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What is Divorce Mediation?

Divorce mediation is a process where you and your spouse meet with a neutral third party, called a mediator, to discuss and resolve the issues of your marriage without going to court. If both people are cooperative in negotiating their issues and reaching an agreement, mediation can be less stressful, take less time and cost less than a traditional divorce that is negotiated in court. Participating in divorce mediation is voluntary, meaning that your spouse cannot force you to enter mediation.

Is Divorce Mediation Legal in Georgia? 
Divorce mediation is relatively new. Georgia courts recognize “private mediation” where a divorcing couple pays a divorce mediator to help them negotiate and settle their divorce out of court. Frequently both parties also hire their own divorce attorney who has mediation experience to protect their legal rights and advise them throughout the process.

If you are going to pursue divorce mediation, it is important to hire a divorce lawyer who understands and supports the mediation process.

5 FAQs About Divorce Mediation

1. What Is A Mediator? 
A divorce mediator is a specially trained, neutral professional who is not a judge, who doesn’t work for either parent, and who cannot give advice to either party. The mediator must remain neutral throughout the divorce negotiations. Georgia requires that Domestic Mediators have:

  • a B.A. or B.S. degree
  • prior General/Civil Mediation training
  • successful completion of an approved domestic mediation training program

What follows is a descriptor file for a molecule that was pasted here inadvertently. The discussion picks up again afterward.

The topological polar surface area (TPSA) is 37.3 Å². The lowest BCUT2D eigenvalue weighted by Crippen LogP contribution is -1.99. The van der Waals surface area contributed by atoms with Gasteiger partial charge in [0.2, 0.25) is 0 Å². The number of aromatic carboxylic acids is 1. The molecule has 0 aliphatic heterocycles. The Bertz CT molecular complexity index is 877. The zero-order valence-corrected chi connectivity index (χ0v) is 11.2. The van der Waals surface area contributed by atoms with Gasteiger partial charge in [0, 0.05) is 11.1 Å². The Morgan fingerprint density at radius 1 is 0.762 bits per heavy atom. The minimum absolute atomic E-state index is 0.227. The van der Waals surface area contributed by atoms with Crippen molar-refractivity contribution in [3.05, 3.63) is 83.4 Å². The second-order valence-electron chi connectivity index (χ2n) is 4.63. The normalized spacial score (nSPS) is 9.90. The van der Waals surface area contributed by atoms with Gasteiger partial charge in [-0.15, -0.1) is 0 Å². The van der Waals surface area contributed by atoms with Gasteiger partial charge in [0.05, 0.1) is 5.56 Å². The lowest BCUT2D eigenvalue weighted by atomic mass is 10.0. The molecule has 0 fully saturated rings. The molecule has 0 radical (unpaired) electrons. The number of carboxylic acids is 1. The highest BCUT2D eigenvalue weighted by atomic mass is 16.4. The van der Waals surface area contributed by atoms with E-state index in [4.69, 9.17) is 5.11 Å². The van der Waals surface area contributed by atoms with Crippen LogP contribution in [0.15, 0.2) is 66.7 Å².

• experience observing and co-mediating actual divorce disputes
  • participated in an in-depth domestic violence educational workshop (recommended)

2. What Is Covered In Divorce Mediation?
The issues that are covered in a divorce mediation include the typical issues that must be resolved in divorce including:

  1. Distribution of Property
  2. Alimony
  3. Child Custody and Parenting Time
  4. Child Support/Maintenance
  5. Retirement
  6. Taxes

Mediators can meet with both parties together or separately, depending on the circumstances.

3. Is Divorce Mediation Legally Binding? 
A divorce agreement created through mediation in Georgia is legally binding once both parties have signed the divorce decree. If the mediation divorce agreement is broken, it is treated as a broken contract in court.

4. How Long Does Divorce Mediation Take?
Typically mediation takes considerably less time than divorce litigation because the couple already agrees on key issues, but need to negotiate and finalize specific concerns. While a very fast divorce mediation could happen in a matter of days if the couple is in agreement, most divorcing couples who successfully mediate their divorce will take weeks or even months, depending on the issues. 

5. Does Divorce Mediation Always Work?
Unfortunately all couples who intend to mutually negotiate their divorce through mediation don’t succeed. If a couple cannot come to agreement, or one party chooses not to mediate, the couple can then pursue a collaborative divorce or a traditional divorce.

The attorneys at Brown & Dutton Law Firm are among the few in Georgia that are trained to handle alternative divorce cases, including divorce mediation. To schedule a consultation with one of our attorneys, call (770) 422-4241 or email